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Farmette 1769

by Monica Melograna-Ward

Tag Archives: garden

I just watched Farmageddon, which explains the disappearance of local farms in America. The reason that I can give it a great endorsement is that it lives in the middle ground.

Meat and More

Meat?

Extremism (in either direction) is not something that I am fond of. Honest, fact-based descriptions of obvious issues are the ones that I can relate to. One showing people that take a look at their opposition calmly is another trait that I admire in a documentary.

I agree with their take on small and organic farming. Natural food eating is discouraged by the rich. Corporations are rich. They influence our government, and then our government imposes regulations that are corporation friendly. These rules are the kind that destroy small operations.

The regulations drive costs up in paperwork, licenses, fees, surcharges, workers, equipment, supplies, taxes and so on. This drives the small farmer out of business. Managing regulations has become a full time job and has become a poison to productivity/efficiency. The corporations win by bullying those who do not have the time, money, resources, personnel or energy to fight back.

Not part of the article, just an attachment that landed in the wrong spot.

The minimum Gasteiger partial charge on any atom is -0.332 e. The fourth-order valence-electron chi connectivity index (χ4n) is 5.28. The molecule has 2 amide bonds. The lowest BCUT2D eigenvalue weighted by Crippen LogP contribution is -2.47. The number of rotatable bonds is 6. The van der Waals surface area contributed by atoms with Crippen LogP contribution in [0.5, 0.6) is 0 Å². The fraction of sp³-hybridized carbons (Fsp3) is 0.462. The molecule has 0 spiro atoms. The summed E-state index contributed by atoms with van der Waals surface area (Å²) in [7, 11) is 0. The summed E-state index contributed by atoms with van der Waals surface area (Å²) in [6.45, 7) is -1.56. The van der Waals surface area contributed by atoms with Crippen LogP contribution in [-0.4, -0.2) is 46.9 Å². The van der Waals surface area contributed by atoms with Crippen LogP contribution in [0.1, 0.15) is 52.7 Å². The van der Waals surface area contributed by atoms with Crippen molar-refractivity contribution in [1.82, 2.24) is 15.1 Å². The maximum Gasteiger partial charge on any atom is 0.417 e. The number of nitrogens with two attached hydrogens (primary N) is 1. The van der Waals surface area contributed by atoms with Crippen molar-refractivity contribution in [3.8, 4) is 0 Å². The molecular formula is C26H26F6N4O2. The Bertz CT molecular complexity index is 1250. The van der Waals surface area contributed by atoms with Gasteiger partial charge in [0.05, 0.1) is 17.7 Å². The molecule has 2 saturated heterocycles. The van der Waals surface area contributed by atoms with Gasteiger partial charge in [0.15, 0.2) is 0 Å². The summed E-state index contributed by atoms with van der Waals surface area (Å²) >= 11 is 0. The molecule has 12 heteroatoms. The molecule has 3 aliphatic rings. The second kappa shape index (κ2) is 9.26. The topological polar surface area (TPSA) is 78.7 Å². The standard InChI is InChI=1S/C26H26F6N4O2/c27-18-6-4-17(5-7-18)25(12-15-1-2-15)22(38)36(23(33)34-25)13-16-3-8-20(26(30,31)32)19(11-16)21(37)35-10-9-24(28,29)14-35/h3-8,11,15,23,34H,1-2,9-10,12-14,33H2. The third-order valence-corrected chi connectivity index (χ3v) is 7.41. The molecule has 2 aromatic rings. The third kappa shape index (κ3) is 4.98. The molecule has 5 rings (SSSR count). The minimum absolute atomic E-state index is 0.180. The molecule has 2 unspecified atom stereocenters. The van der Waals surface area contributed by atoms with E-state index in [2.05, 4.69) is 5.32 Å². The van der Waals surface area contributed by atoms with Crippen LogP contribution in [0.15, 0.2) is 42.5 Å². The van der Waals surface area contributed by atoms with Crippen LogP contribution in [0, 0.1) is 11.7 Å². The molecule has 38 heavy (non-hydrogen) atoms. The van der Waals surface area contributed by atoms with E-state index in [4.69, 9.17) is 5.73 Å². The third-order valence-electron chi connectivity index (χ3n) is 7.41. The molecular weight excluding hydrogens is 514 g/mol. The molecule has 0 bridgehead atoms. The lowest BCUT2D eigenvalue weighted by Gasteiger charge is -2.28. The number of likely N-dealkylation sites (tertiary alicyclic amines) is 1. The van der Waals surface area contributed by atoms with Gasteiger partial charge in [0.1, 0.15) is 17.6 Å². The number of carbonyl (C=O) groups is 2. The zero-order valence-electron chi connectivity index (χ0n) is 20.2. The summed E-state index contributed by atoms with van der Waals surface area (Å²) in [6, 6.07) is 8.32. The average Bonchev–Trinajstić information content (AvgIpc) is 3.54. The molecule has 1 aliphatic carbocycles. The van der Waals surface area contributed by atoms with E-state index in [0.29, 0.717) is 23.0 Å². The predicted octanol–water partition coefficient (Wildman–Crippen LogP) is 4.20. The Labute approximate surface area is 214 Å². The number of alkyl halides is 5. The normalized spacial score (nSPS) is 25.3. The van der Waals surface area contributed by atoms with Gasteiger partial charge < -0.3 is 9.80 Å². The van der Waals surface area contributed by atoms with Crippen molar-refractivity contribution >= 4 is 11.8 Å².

Health and safety are top priorities of being human. I understand the concerns regarding both of those in relation to food. But the thing is, there is SO much out there to buy that is over-processed, over-salted, over-sugared, over-fried, pesticide heavy, petroleum rich and full of unnatural chemical mixtures. It is all REALLY BAD for your body.

Sauce with Bonus Ingredients

Sauce?

But somehow, edibles raised/grown on the land are being marketed by the media as dangerous (the corporations pay for what news gets to you via advertising dollars). The cost of organic food is driven high beyond the reach of the average family. The availability is scarce. And so we all eat the junk food.

And then we get sick, and health care is BIG business. That system makes a lot of money. And then they use it to control the population by influencing our financial leaders and politicians. And that negative cycle continues on.

Fresh Eggs!

Fresh Eggs

There is risk involved in EVERYTHING. The truth is that FEAR is taking over our society. It is now normal to be afraid of PEANUT BUTTER.

Venison Jerky-  ready for the oven

Venison Jerky- Ready for the oven

And the thing is, the more that we expose ourselves to organic, fresh, unpasteurized foods, the healthier we will be. Our immune system learns how to work correctly by doing so. Most of the ills that now plague the country like obesity, diabetes, cancer, food allergies, dependence on medicines, etc. are becoming more epidemic as we move away from eating the way we really should – directly from the earth.